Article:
UPDATE: The below article was originally published January 21, 2022. On March 30, The Wall Street Journal reported that the Department of Justice is also investigating the alleged drug-trafficking network that sold fake versions of meds not only by Gilead Sciences but also by Johnson & Johnson and ViiV Healthcare.

Counterfeit versions of HIV meds—mostly of Biktarvy and Descovy—worth over $250 million were sold in the United States during the past two years, alleges Gilead Sciences, which manufactures the drugs and has sued the illegal distributors.

Biktarvy and Descovy are used as HIV treatment; Descovy may also be prescribed as pre-exposure prophylaxis (PrEP) to prevent HIV.

The fake and tampered versions were sold at pharmacies, endangering patients. However, according to Gilead Sciences, the illegal network of distributors has been shut down as a result of its investigations and litigation.

“Based on our actions, we believe that we have successfully stopped these defendants from distributing additional counterfeit versions of Gilead medication to patients,” Lori Mayall, Gilead’s head of anti-counterfeiting and brand protection, said in a company press release. “Gilead will continue to pursue necessary measures, including working closely with the FDA [Food and Drug Administration] and law enforcement, to protect public health and safety by thwarting the illegal distribution of medication that is fraudulently misrepresented as a Gilead product.”

Gilead sued the drug distributors last July before warning the public about the counterfeit meds in August. This week a federal judge in Brooklyn unsealed the civil suit, reports Fierce Pharma.

As part of its investigation, Gilead found counterfeit meds at 17 offices and warehouses in nine states. The lawsuit names 22 defendants, including wholesale distributor Safe Chain Solutions of Maryland, which denied the allegations in a Wall Street Journal article.

As part of the counterfeit distribution scheme, HIV meds were bought from people living with HIV who were experiencing homelessness or drug addiction and thus were willing to exchange their lifesaving meds for quick cash. The meds were then repackaged and sold.

In other instances, Gilead reports, the counterfeiters filled legitimate bottles with other kinds of pills—including antipsychotic drugs and over-the-counter painkillers—and resealed them. 

The mislabeled tablets could be dangerous, bringing “serious and sometimes life-threatening health risks,” according to the pharma giant.

Biktarvy is a once-a-day single-tablet HIV treatment regimen that consists of the meds bictegravir, emtricitabine and tenofovir alafenamide (the latter is an updated version of tenofovir disoproxil fumarate, which is found in Truvada as PrEP). Biktarvy was approved in May 2018. As Fierce Pharma reported in August, Biktarvy earned Gilead $3.82 billion in the first half of 2021—marking a 16% growth from the same period in 2020 and making it the best-selling HIV med on the market.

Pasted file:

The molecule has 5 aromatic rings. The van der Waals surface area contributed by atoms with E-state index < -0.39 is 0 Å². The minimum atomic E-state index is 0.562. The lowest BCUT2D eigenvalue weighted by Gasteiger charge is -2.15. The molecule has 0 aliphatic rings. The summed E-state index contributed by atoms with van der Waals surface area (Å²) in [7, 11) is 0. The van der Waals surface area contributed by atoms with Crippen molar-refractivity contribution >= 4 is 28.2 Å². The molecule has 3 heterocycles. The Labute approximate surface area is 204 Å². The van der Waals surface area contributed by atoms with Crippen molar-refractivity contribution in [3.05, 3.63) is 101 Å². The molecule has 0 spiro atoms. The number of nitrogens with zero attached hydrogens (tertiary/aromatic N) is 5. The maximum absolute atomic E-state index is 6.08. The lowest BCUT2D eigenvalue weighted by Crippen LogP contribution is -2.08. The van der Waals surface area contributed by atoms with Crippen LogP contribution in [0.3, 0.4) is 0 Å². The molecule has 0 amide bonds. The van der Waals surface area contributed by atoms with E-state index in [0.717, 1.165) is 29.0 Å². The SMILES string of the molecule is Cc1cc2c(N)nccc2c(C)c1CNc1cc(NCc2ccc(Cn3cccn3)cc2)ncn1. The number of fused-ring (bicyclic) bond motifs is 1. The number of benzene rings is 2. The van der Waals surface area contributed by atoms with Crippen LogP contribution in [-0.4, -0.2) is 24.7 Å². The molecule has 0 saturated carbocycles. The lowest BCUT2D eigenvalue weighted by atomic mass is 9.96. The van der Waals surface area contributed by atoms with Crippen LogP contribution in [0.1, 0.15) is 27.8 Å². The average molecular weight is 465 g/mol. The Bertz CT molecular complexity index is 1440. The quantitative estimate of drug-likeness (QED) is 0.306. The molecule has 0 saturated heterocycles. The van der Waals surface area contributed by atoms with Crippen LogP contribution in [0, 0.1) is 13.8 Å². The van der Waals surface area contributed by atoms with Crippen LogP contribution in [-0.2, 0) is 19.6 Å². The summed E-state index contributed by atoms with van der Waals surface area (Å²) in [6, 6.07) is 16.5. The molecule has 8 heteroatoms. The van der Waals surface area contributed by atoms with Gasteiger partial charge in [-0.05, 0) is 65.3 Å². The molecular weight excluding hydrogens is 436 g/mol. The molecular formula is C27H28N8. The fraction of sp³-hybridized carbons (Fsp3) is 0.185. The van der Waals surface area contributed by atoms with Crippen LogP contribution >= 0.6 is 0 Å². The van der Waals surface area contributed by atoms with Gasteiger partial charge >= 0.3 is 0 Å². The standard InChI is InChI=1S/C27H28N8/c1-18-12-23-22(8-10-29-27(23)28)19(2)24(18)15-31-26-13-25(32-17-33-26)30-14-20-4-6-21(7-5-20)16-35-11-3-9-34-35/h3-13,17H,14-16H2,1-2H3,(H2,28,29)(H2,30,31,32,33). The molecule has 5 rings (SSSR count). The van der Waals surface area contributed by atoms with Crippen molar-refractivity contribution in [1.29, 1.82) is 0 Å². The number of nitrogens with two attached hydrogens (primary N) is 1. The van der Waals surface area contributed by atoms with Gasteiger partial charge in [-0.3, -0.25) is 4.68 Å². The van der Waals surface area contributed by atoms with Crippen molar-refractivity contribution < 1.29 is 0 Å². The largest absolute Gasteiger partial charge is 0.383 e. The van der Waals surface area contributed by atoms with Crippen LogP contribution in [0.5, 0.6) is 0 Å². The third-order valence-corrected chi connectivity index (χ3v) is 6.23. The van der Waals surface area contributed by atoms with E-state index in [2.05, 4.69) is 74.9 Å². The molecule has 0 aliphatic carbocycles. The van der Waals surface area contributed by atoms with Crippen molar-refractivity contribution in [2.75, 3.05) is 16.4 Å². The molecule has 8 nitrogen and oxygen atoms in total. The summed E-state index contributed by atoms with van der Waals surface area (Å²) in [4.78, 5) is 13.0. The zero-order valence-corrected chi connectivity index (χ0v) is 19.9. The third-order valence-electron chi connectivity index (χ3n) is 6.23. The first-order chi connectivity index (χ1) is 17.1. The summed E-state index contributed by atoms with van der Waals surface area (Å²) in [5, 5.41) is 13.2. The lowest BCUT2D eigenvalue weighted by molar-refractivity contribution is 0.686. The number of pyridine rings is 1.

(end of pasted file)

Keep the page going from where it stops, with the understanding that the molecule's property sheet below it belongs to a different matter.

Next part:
Descovy, meanwhile, includes the HIV meds emtricitabine and tenofovir alafenamide. The tablets are taken with other meds as part of an HIV treatment regimen. Descovy may also be taken alone as PrEP to prevent HIV. It is an updated version of Truvada (emtricitabine and tenofovir disoproxil fumarate). To learn more, see “What’s the Difference Between Truvada and Descovy for PrEP?” as well as the POZ Basics on HIV Prevention.

Sales of Descovy in the first half of 2021 were $794 million, a drop from last year, according to Fierce Pharma, which adds that the decrease is linked to fewer people taking PrEP or switching to Descovy from Truvada due to the COVID-19 pandemic. Descovy was approved for PrEP in October 2019 and for HIV treatment in 2015.

For more information on these meds, click #Descovy and #Biktarvy. You’ll find a collection of POZ articles including “PrEP Programs Face Devastating Loss of Funding for HIV Prevention,” “Confirmed: For Black Americans, Biktarvy Effectively Controls HIV” and “Biktarvy for Kids.”

How can you tell whether tablets and bottles of Descovy and Biktarvy are authentic? In its press statement last summer, Gilead offered the following tips:

  • Authentic Biktarvy tablets (pictured below) are purplish-brown, capsule-shaped pills with “9883” embossed on one side and “GSI” on the other.
Authentic tablets of Biktarvy

Authentic tablets of BiktarvyGilead.com

  • Authentic Descovy tablets are rectangular-shaped blue pills with “225” embossed on one side and “GSI” on the other.

Authentic tablets of Descovy

Authentic tablets of DescovyGilead.com

  • The FDA requires that Biktarvy and Descovy be dispensed in original packaging. Confirm that your dispensed 30-count of Biktarvy or Descovy is packaged in white plastic bottles with white plastic caps and Gilead-branded labels.

Authentic packaging for Descovy and Biktarvy

Authentic packaging for Descovy and BiktarvyGilead.com

  • Confirm that your Biktarvy and Descovy were dispensed from a pharmacy that sources Gilead medicine directly from Gilead authorized distributors. A list of Gilead’s authorized distributors can be found here.